Today I’ll wrap up the Victorian Home Tour. Urban Woman and I mis-calculated our best starting time and probably underestimated how much I like to talk with interesting people. Each of those factors conspired to leave us breathlessly attempting to finish the tour through a pretty stiff rain with a rapidly dwindling supply of time.
We wound up missing the final home which, I understand, was one of the most spectacular. It also made my picture taking a bit more spotty and resulted in our arrival at the next-to-last home, wet, tired, a long way from our car and uncertain if there would be a shuttle bus to take us home. Fortunately two very kind young men in a very large truck who were taking down the tarps under which people had waited for the shuttle, offered us a ride to our car. We continue to be deeply grateful.
The first home pictured today is a Craftsman style home built in 1924. First owned by a crane operator at a marble quarry, it later housed a train conductor, Samuel Vance, his wife and their seven children. Members of the family lived in the home from 1936 until 2004. Originally located on Eleanor Street, all the homes around it were demolished and it faced an Interstate ramp by 2004 at which point TDOT purchased it for demolition. Ms. Iva Vance solicited help from Knox Heritage who purchased the home, moved it several hundred feet and placed it on Glenwood.
The second home pictured, located at 145 Leonard Place, was built in 1908. The Queen Anne cottage features, “imbricated fishscale shingles on the second story, lattice pane windows, and a leaded glass transom over the large (front) window . . .” The home now has a beautiful interior featuring a recently renovated kitchen.
Several things struck me about this house. First, musical instruments were used to decorate the home, several hanging in various rooms. This is an excellent idea – decorate your home with functional items you can pull down off the wall and use in any room. I love it. I also loved the tile around one of the fire places. It is original to the home and I’ve never seen anything quite like it. Finally, the list, posted on the wall of what has been done and what needs to be done speaks volumes about the sacrifice so many people make to breathe new life into older homes.
The home at 1329 Grainger Avenue is new construction, built in 2005. It was built on the site where one of the oldest homes in the neighborhood once stood. It and the one next to it were bulldozed in 1983 in anticipation of building a small apartment building. The neighborhood responded by gaining an historic overlay and preventing that construction.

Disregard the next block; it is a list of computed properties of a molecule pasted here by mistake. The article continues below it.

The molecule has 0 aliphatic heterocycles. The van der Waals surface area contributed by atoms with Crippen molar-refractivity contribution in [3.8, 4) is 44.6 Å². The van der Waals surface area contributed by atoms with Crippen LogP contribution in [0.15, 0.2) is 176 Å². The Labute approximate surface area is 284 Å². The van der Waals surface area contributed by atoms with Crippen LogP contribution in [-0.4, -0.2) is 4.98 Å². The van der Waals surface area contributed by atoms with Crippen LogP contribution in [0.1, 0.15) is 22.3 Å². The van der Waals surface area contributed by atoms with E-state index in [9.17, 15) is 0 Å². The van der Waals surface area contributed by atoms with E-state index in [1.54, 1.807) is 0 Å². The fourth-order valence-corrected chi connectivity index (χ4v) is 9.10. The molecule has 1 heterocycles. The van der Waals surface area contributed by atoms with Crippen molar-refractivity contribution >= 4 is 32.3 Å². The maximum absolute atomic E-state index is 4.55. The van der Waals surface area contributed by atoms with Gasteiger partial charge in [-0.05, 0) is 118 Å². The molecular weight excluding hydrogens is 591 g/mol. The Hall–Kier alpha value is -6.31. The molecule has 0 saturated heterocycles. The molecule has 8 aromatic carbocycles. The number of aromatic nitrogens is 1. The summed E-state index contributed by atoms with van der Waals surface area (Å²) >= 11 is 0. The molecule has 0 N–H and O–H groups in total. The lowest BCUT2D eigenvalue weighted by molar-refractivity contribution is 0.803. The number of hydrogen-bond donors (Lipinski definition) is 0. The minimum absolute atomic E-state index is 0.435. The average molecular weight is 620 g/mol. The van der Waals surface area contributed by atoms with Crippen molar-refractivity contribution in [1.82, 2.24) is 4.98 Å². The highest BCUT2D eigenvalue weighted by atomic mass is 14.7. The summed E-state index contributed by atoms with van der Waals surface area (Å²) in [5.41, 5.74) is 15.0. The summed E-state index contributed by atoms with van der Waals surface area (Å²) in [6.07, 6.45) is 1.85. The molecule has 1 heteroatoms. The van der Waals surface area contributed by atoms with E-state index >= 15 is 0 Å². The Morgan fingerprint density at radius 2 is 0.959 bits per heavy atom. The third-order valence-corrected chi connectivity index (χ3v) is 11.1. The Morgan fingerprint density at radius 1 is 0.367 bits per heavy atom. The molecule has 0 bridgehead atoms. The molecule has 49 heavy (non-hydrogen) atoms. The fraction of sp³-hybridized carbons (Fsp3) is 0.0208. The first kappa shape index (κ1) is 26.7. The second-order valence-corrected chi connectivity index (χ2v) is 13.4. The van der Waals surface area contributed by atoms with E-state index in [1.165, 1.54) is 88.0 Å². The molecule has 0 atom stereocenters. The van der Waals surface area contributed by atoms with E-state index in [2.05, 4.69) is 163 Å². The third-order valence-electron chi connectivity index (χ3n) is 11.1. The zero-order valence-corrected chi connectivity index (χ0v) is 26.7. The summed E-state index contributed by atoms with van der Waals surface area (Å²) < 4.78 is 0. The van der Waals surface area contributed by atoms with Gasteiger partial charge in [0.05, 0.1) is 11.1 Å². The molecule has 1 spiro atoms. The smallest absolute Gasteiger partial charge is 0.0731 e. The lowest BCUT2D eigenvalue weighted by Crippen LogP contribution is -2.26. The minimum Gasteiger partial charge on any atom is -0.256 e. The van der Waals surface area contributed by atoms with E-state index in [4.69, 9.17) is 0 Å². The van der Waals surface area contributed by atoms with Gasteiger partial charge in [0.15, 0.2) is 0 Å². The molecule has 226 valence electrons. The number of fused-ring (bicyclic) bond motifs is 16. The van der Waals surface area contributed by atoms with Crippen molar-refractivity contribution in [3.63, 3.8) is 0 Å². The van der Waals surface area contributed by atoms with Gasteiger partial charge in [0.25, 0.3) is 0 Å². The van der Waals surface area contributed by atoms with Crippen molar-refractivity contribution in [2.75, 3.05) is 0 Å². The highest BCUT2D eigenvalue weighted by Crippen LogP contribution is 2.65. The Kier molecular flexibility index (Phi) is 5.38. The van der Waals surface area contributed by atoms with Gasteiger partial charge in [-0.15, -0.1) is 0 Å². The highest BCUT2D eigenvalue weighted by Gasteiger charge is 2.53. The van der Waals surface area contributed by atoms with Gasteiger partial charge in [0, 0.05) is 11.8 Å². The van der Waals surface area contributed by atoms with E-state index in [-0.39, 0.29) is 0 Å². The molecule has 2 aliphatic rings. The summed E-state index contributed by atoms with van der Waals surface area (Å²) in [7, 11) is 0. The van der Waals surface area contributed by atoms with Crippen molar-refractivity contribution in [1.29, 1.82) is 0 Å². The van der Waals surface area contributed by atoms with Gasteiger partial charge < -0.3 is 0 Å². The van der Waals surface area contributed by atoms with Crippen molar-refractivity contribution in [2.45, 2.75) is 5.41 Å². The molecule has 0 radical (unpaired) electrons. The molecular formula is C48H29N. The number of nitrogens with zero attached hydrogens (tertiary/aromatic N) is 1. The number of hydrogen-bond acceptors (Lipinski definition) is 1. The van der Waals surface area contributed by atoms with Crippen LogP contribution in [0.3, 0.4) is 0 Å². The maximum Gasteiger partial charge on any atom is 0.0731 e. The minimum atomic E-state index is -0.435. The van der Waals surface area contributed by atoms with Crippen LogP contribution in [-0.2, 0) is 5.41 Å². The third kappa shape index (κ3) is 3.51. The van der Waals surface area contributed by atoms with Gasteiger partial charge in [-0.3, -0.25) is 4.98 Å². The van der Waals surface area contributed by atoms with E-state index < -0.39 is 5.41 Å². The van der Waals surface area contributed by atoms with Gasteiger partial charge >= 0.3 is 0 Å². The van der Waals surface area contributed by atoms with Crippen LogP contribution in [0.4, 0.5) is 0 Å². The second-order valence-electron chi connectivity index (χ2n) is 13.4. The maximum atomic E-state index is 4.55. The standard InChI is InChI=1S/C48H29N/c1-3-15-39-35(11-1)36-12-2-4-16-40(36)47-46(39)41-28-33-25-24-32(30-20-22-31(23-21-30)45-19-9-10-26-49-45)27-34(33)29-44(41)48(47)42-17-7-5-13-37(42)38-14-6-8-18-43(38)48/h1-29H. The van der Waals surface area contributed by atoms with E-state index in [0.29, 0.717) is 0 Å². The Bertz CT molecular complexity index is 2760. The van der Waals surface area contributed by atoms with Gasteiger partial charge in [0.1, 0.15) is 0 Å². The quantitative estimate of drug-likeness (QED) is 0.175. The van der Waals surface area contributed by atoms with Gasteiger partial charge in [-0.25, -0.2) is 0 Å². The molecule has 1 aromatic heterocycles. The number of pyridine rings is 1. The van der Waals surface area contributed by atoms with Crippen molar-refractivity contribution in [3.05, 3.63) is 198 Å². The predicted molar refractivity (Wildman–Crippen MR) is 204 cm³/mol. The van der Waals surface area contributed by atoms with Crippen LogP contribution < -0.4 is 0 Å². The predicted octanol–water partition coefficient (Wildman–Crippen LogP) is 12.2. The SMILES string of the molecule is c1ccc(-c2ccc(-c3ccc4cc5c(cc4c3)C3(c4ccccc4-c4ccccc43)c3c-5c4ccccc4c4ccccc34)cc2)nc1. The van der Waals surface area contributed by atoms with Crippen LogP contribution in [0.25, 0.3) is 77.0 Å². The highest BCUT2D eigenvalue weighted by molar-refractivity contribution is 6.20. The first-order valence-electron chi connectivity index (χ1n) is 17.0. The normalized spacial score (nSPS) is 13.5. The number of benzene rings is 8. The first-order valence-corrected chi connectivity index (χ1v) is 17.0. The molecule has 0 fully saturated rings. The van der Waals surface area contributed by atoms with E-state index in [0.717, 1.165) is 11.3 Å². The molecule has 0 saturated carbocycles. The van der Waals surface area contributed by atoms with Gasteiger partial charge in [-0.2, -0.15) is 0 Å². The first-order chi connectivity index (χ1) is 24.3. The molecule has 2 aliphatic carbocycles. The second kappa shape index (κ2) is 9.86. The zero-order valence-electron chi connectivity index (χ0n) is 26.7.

Developers at the time said if that historical overlay was put into place there would never be another home built there. The developer who was prevented from building the apartment building was so angry he refused to sell the lots for twenty years. In the mid 2000s this home and the one next to it were built within the guidelines and made money for the builder in the process.
The final home pictured was built at 1313 Grainger Avenue in 1900 and was originally inhabited by Luther and Emily Kearns, four additional family members and the family cook. Luther worked for a mill company whose “building once stood just beyond their backyard.”
Even though the family was an extended one, the home was a single-family home and remained as much through its entire history. This fact is largely the reason the interior of the home remained pretty much as it was built and retained much of its architectural detail, such as the “lovely original heart pine paneled staircase.”
This concludes the homes I toured at this year’s Old North Knoxville Victorian Home Tour. I know I spent a lot of time and space detailing it, but I think it is so important that we learn from these beautiful homes. Preservation isn’t always easy and it’s often harder and less financially beneficial in the short-run than demolition and new construction. But we are saving so much more than a structure. We are saving our heritage and honoring the lives and work of those who prepared the way for what we’ve become today.
I hope you’ll consider joining the tour next year and spread the word that the beautiful communities just north of downtown – Knoxville’s original suburbs – are alive and well and waiting for the next generation of families.